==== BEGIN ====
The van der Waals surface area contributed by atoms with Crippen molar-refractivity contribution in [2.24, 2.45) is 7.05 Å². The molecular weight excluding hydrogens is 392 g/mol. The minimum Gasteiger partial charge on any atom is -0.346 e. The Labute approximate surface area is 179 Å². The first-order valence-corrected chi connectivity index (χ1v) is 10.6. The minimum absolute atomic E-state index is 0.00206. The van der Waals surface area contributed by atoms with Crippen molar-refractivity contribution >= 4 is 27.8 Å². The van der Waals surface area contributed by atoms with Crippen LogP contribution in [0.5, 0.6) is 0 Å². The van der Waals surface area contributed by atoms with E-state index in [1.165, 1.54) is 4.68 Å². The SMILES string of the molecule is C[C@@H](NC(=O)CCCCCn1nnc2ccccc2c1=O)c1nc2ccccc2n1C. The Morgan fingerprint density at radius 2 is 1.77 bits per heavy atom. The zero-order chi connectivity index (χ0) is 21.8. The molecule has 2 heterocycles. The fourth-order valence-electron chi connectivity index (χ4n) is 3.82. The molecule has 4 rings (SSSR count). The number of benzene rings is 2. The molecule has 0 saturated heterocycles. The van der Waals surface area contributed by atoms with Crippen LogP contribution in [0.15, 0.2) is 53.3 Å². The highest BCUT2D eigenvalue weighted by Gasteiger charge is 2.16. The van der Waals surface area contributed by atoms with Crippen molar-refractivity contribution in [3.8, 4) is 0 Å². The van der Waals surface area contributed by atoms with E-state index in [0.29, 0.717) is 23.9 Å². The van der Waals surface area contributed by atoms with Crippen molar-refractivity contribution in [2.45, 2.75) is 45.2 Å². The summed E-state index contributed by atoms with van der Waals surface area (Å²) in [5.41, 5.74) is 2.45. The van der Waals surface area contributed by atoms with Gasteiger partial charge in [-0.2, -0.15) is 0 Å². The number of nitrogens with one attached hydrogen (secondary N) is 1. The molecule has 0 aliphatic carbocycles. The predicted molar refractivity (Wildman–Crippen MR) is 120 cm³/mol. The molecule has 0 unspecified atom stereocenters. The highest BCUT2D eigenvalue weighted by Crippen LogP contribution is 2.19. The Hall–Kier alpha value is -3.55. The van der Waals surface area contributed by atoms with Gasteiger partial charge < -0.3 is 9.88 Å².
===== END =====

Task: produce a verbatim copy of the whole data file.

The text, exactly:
The van der Waals surface area contributed by atoms with Crippen molar-refractivity contribution in [2.24, 2.45) is 7.05 Å². The molecular weight excluding hydrogens is 392 g/mol. The minimum Gasteiger partial charge on any atom is -0.346 e. The Labute approximate surface area is 179 Å². The first-order valence-corrected chi connectivity index (χ1v) is 10.6. The minimum absolute atomic E-state index is 0.00206. The van der Waals surface area contributed by atoms with Crippen molar-refractivity contribution >= 4 is 27.8 Å². The van der Waals surface area contributed by atoms with Crippen LogP contribution in [0.5, 0.6) is 0 Å². The van der Waals surface area contributed by atoms with E-state index in [1.165, 1.54) is 4.68 Å². The SMILES string of the molecule is C[C@@H](NC(=O)CCCCCn1nnc2ccccc2c1=O)c1nc2ccccc2n1C. The Morgan fingerprint density at radius 2 is 1.77 bits per heavy atom. The zero-order chi connectivity index (χ0) is 21.8. The molecule has 2 heterocycles. The fourth-order valence-electron chi connectivity index (χ4n) is 3.82. The molecule has 4 rings (SSSR count). The number of benzene rings is 2. The molecule has 0 saturated heterocycles. The van der Waals surface area contributed by atoms with Crippen LogP contribution in [0.15, 0.2) is 53.3 Å². The highest BCUT2D eigenvalue weighted by Gasteiger charge is 2.16. The van der Waals surface area contributed by atoms with Crippen molar-refractivity contribution in [3.8, 4) is 0 Å². The van der Waals surface area contributed by atoms with E-state index in [0.29, 0.717) is 23.9 Å². The van der Waals surface area contributed by atoms with Crippen molar-refractivity contribution in [2.45, 2.75) is 45.2 Å². The summed E-state index contributed by atoms with van der Waals surface area (Å²) in [5.41, 5.74) is 2.45. The van der Waals surface area contributed by atoms with Gasteiger partial charge in [-0.2, -0.15) is 0 Å². The number of nitrogens with one attached hydrogen (secondary N) is 1. The molecule has 0 aliphatic carbocycles. The predicted molar refractivity (Wildman–Crippen MR) is 120 cm³/mol. The molecule has 0 unspecified atom stereocenters. The highest BCUT2D eigenvalue weighted by Crippen LogP contribution is 2.19. The Hall–Kier alpha value is -3.55. The van der Waals surface area contributed by atoms with Gasteiger partial charge < -0.3 is 9.88 Å².